Gating and permeation of kainate receptors: differences unveiled.

David Perrais, Julien Veran, Christophe Mulle
Trends in Pharmacological Sciences. 2010-11-01; 31(11): 516-522
DOI: 10.1016/

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1. Trends Pharmacol Sci. 2010 Nov;31(11):516-22. doi: 10.1016/
Epub 2010 Sep 16.

Gating and permeation of kainate receptors: differences unveiled.

Perrais D(1), Veran J, Mulle C.

Author information:
(1)Laboratoire Physiologie Cellulaire de la Synapse, CNRS UMR 5091, University of
Bordeaux, 33077 Bordeaux, France.

Kainate receptors (KARs) represent, together with
α-amino-3-hydroxy-5-methyl-4-isoxazolepropionic acid (AMPA) and N-methyl
D-aspartate (NMDA) receptors, one of the three families of ionotropic glutamate
receptors. Recent advances in the study of their biophysical properties have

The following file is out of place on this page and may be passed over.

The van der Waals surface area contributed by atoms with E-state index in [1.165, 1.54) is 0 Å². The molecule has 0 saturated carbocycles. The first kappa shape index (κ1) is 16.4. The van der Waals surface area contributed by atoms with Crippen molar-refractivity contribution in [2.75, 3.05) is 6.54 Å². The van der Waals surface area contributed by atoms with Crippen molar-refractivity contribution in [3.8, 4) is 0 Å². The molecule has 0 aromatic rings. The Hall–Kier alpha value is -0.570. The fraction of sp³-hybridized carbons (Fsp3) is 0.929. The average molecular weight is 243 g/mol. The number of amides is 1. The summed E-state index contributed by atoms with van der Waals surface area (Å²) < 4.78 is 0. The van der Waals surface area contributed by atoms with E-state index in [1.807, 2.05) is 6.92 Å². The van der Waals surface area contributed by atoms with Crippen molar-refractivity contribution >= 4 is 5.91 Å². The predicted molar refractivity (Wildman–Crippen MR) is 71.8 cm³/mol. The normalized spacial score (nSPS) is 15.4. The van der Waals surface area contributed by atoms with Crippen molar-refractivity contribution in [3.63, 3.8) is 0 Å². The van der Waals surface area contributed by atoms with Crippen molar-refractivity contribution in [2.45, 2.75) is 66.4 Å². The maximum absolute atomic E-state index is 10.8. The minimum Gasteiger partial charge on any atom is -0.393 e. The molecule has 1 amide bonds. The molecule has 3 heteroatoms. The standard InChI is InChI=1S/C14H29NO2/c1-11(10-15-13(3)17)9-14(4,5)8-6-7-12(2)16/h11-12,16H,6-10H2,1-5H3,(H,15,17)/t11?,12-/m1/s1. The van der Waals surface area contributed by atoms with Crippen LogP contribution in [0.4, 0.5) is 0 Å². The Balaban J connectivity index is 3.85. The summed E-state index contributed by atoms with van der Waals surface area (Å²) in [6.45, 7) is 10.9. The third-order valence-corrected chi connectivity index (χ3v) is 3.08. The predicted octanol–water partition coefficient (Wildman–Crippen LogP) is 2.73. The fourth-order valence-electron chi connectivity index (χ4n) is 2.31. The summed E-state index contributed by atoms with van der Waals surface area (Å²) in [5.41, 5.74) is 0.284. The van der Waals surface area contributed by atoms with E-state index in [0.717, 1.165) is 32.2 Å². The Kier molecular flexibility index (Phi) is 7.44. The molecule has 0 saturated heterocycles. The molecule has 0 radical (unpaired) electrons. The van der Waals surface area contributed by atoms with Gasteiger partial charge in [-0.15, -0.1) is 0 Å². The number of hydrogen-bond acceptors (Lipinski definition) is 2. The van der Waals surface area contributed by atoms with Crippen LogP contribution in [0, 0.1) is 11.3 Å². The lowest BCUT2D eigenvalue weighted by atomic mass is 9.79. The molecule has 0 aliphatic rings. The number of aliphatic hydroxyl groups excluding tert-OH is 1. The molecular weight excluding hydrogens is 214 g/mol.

revealed a surprising diversity. KAR-mediated excitatory postsynaptic currents
(EPSCs) are often much slower than AMPA receptor-mediated EPSCs, and this is
probably due to the slow deactivation rate of KARs containing the GluK4 or GluK5
subunits. By contrast, GluK3-containing receptors, unlike other AMPA/kainate
receptors, desensitize faster at low agonist concentrations, making these
receptors insensitive to glutamate spillover from neighboring synapses. Moreover,
KARs have a wide range of sensitivities to intracellular polyamines and
consequently of voltage dependent activation. Finally, newly discovered
associated proteins, such as Neto1 and 2, have marked effects on receptor
properties, increasing further the potential diversity of KAR functional
properties. Altogether, this functional diversity of KARs could have profound
consequences on their ability to shape synaptic transmission under physiological
and pathological conditions.

Copyright © 2010 Elsevier Ltd. All rights reserved.

DOI: 10.1016/
PMID: 20850188 [Indexed for MEDLINE]

Auteurs Bordeaux Neurocampus